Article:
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Water and COVID-19 Appeal

Water is one of our most basic needs, and in the midst of a pandemic, access to clean water, soap and handwashing facilities provide the first line of defence against COVID-19. These things are a lifeline to us all.

But whilst we take it for granted that we can simply turn on the tap to get clean water, and easily grab a bar of soap, for children in the village of Charmen in Nianija District, the poorest and most remote parts of The Gambia, this is just not an option.

In a community already battered by extreme poverty, vulnerable to climate change, crippling droughts and seasonal flooding, people are desperate for clean water. Over 1000 people, the majority of whom are children, get all their water from one shallow communal well with a rope-bucket-pulley system. 

When the well dries up, the community fetches water from a nearby stream. Both sources are contaminated with faeces, bacteria, parasites, sewage and animal waste. What is more, hand washing facilities are non-existent, soap is a luxury few can afford, and the benefits of good hygiene are not understood.

This situation was having a major impact on the health and well-being of all the villagers, the children in particular. The water they drink transmits diseases such as diarrhoea, cholera and polio, contributes to dehydration and stunting, and is a contributing factor in the deaths of many.

Time spent fetching water accounts for the majority of all school absences and prevents parents from working, limiting their chances of generating much needed income.  The people of Charmen have almost no way to protect themselves from COVID-19, they simply do not have the same tools that we all take for granted.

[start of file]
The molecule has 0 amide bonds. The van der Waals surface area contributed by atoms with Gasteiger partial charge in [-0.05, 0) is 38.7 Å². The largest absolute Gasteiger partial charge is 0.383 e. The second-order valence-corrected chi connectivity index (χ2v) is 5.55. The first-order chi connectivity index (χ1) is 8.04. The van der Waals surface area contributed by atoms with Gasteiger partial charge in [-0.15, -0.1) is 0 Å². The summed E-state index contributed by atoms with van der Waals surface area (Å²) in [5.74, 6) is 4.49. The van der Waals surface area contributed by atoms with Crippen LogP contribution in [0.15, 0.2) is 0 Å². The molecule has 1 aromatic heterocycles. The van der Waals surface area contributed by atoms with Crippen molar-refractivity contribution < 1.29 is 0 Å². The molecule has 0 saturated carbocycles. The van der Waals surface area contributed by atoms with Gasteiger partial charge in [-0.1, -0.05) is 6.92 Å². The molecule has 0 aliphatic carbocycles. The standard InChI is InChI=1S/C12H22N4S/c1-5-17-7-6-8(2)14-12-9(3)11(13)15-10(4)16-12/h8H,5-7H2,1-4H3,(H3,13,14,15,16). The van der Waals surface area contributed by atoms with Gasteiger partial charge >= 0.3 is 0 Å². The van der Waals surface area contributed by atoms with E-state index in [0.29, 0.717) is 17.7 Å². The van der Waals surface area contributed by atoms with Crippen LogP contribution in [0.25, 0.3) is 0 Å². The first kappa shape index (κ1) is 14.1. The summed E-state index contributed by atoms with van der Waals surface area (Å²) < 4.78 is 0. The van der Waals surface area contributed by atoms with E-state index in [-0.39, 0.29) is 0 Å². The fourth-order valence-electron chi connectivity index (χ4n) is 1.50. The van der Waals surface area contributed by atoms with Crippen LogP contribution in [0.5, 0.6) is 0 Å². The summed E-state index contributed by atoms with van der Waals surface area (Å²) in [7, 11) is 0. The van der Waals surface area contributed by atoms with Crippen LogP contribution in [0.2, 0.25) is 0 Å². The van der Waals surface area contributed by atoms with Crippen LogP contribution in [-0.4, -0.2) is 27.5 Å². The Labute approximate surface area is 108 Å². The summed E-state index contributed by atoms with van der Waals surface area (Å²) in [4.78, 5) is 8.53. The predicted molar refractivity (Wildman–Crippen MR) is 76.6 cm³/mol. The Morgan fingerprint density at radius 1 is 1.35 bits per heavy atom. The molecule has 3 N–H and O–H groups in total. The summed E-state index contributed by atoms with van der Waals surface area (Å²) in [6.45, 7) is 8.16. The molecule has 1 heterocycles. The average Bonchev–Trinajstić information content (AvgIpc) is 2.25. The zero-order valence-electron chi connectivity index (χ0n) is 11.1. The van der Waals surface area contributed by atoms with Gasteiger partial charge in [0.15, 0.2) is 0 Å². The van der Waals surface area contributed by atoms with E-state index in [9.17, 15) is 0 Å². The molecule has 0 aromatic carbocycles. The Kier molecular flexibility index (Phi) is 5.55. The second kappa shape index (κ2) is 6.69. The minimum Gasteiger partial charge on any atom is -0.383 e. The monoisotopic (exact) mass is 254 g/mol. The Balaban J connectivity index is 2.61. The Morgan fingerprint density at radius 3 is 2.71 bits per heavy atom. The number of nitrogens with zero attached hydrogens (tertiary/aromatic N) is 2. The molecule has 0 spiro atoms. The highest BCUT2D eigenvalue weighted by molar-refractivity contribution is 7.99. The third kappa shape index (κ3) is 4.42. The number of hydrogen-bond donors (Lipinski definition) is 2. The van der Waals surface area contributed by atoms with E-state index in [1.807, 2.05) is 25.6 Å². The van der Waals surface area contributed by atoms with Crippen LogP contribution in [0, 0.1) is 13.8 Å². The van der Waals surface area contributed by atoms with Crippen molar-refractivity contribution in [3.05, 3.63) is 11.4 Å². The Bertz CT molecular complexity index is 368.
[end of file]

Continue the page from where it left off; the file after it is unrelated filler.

This is why in May 2022, we provided access to much needed all-year-round clean water, hand washing facilities and run hygiene awareness campaigns to promote the habit of hand washing with soap.

All of these measures are proving to be a lifeline to the community and benefit the people in many ways:

Education: children are freed from collecting water and school absences due to sickness are reduced. This enables many more children to access education for the first time and many more to continue their schooling, greatly improving their chances in life.

Empowerment: girls and women are responsible for retrieving water in the majority of households. The hours spent each day travelling to, and waiting at, water points are now greatly reduced, meaning more girls can attend school. It also allows women work, helping them lift themselves and their families out of poverty.

Food security: easy and reliable access to water enables families to grow crops all year round and the Charmen Primary School finally has a vegetable garden to improve children’s diets.

COVID-19: families are better equipped to deal with the pandemic and to reduce the spread of the virus.

Health: even though people in the village know the water they drunk was polluted causing diseases, they had no other choice but to drink it. With access to clean water and washing facilities incidence of illness are reduced and hundreds of families given the chance for a healthier life.

Poverty: lack of access to consistent sources of clean water, and the lack of effective hygiene practices, is an insurmountable obstacle to breaking the cycle of poverty, as families cannot grow food, build houses, stay healthy or go to school and work. The WHO shows that 15 for every $1 invested in water and sanitation there is an economic return of between $3 and $34!